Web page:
The amendment was offered to the FY 2016 Department of Interior, Environment, and Related Agencies Appropriations Act (H.R. 2822), but failed on a largely party-line vote.
An energy company with a history of pipeline problems has been fined and warned by Alberta’s regulator for a 2013 spill that sent millions of litres of salty water into the muskeg.
But environmental groups say Apache Canada’s $16,500 penalty isn’t even a slap on the wrist.
“It’s more like a wave in the general direction of a wrist,” Keith Stewart of Greenpeace said Tuesday.
Eastman Chemical Co. did not properly caution Freedom Industries about the potential for the chemical Crude MCHM to corrode Freedom’s storage tanks prior to Freedom’s January 2014 leak that contaminated the Kanawha Valley region’s drinking water supply, lawyers for area residents allege in new court filings this week.
Lawyers for residents also alleged in their court filings that then-Freedom Industries official Dennis Farrell tried unsuccessfully on the morning of the leak to convince a West Virginia American Water Co. official to turn off the intake pumps on its Elk River treatment plant, located just 1.5 miles downstream from the site of the Freedom facility.
While evaluating the potential impact of developing a gas field it was interested in off Indonesia, ExxonMobil found one major reason for concern: the field in question was 70 percent carbon dioxide. If the field were developed, and that gas vented into the atmosphere, it could become the “largest point source of CO2 in the world,” accounting for a full one percent of climate change-causing emissions.
According to Leonard S. Bernstein, a former chemical engineer at the company, Exxon recognized the potential for global warming concerns to lead to regulations that would impact the project and others like it.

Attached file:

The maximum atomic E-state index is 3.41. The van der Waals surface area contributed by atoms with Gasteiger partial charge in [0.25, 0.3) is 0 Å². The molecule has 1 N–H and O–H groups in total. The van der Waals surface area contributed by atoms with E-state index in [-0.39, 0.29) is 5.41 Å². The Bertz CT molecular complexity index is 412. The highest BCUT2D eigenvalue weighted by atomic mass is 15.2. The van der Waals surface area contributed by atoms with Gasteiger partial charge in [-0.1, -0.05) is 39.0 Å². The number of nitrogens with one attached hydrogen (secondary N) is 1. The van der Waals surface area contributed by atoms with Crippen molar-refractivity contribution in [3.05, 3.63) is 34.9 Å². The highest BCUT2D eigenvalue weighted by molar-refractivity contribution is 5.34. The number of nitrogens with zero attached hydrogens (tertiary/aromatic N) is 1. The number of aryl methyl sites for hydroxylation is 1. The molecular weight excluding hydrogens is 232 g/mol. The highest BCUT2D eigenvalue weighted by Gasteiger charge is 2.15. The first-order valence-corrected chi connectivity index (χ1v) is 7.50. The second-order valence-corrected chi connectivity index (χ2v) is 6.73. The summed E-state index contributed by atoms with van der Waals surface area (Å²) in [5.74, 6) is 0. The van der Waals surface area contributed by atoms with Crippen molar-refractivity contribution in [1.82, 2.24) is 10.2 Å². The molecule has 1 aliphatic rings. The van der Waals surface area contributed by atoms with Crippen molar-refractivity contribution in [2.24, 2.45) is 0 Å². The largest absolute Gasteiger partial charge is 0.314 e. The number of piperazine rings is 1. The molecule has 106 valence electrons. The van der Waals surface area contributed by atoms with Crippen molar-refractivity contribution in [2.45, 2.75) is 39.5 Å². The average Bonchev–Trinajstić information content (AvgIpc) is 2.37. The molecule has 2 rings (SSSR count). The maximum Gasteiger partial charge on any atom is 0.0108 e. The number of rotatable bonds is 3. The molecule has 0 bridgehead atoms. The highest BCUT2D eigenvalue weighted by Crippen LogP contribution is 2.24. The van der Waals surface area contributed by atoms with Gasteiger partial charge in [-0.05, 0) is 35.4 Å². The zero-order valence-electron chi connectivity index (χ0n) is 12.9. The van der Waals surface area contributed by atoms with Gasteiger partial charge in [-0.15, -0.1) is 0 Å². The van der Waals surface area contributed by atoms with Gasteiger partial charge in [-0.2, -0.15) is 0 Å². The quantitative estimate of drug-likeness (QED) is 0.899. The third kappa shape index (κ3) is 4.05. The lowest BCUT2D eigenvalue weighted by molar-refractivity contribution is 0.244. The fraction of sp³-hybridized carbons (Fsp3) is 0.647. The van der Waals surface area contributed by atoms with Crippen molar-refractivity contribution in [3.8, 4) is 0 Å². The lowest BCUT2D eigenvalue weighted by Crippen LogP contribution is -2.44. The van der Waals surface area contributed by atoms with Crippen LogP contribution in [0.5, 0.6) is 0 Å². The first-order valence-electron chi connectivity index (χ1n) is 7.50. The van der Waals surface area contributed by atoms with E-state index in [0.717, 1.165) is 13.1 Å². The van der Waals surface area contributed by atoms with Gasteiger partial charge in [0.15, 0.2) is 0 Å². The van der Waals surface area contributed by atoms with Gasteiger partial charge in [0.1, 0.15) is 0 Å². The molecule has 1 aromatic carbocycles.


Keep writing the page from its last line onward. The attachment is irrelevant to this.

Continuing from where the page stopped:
The year was 1981.
In Michigan, two aging pipelines carry 20 million gallons of crude oil and natural gas a day under some of the most pristine water in the country, the Great Lakes Straits of Mackinac. An oil spill would be devastating to the Great Lakes, which provide drinking water to 30 million people. Special correspondent Elizabeth Brackett reports on the debate on how to prevent such a disaster.
A coalition of four union groups voiced opposition to a proposed pipeline project before a hearing slated for today in Belfield, saying they wish to protect residents from what they call bad actors in the region.
A union representative denied Wednesday that the issue was over union versus non-union workers and companies while explaining opposition to the proposed Heart River Pipeline. Several union group members plan to testify in opposition Thursday at Belfield City Hall, 107 Second Ave., to the project.
Protestors took to the Capitol Wednesday to express concerns of a Canadian pipeline.
They were there specifically to get Gov. Scott Walker to veto a plan that would let Enbridge condemn private property to expand an oil pipeline across Wisconsin.
Protestors also said Republicans sided with Enbridge lobbyists when Dane County tried to make Enbridge get insurance for possible environmental disasters.
An Enbridge executive says he hopes the company will be allowed to start shipping crude to Montreal through its Line 9 pipeline later this year.
But senior vice-president Vern Yu says there should be more clarity on the timeline when Enbridge reports its second quarter-earnings within the coming weeks.
A group of Wisconsin homeowners protested a plan that would prohibit Dane County from requiring oil companies like Enbridge to provide catastrophe insurance before expanding.
The protestors used a blow-up octopus and hundreds of fake dollar bills to make their point outside the State Capitol on Wednesday.
Congress is bringing back the fight over the Keystone XL Pipeline, issuing a subpoena to Secretary of State John Kerry.
Republicans on the House Oversight and Government Reform Committee say they want a look at department documents, reports and letters.
An internal report warns the Canadian federal government isn’t fully prepared to respond in the event of an oil spill in the Arctic or in deep water offshore.
The document “An Emergency Response Biomonitoring Plan for Accidental Spills” dated May 23, 2014, was prepared for Fisheries and Oceans Canada. It was written by the consulting firm SL Ross Environmental Research Ltd. of Ottawa, and released under Access to Information laws.